If you've been reading along, you know I'm interested in finding a spectator friendly math competition. Kate left a provocative comment about the historical precedence of math battles on that post. I didn't run into any historical info, but when I googled 'math battle', I wound up with a Canadian group that has been running an interesting type of math competition it calls a math battle. What makes this more interesting than the usual paper and pencil test taken individually or in a group is that it is not graded. The answers are debated in front of a panel of judges and an audience. It starts in the normal manner with a problem set that each team works. Then the teams challenge each other's answers in a debate-style back and forth between the speakers. So not only can you score points by correctly solving the original problems, but you can also earn points by finding gaps or errors in your opponent's solution. I'm not sure this would work for us. I think John and Steve are thinking of something more immediate, physical, and faster moving, but I would love to see one of these competitions. It seems like an excellent idea. BTW, they also post their old problem sets so it is a great site to go to for a little mathematical recreation. I liked this one.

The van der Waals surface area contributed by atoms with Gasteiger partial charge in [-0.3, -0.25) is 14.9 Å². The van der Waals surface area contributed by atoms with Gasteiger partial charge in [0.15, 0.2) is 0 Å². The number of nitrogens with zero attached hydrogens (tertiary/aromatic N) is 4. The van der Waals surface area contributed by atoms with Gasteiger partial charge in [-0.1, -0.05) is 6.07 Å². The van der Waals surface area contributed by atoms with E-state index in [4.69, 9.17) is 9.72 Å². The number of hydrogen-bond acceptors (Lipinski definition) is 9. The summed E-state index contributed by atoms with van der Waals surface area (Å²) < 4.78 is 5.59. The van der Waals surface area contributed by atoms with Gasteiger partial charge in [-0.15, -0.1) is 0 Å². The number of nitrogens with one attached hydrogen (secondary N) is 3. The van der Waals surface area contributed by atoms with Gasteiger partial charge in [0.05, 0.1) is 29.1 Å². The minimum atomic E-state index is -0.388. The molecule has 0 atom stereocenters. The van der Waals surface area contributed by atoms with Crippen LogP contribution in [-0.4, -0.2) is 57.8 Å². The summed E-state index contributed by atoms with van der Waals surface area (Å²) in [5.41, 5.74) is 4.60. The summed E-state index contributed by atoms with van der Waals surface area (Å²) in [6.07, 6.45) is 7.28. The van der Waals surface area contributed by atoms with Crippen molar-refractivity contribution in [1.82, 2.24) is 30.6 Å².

Two persons play a game on a board divided into 3 × 100 squares. They move in turn: the ﬁrst places tiles of size 1 × 2 lengthwise (along the long axis of the board), the second, in the perpendicular direction. The loser is the one who cannot make a move. Which of the players can always win (no matter how his opponent plays), and what is the winning strategy?
pic by Bre!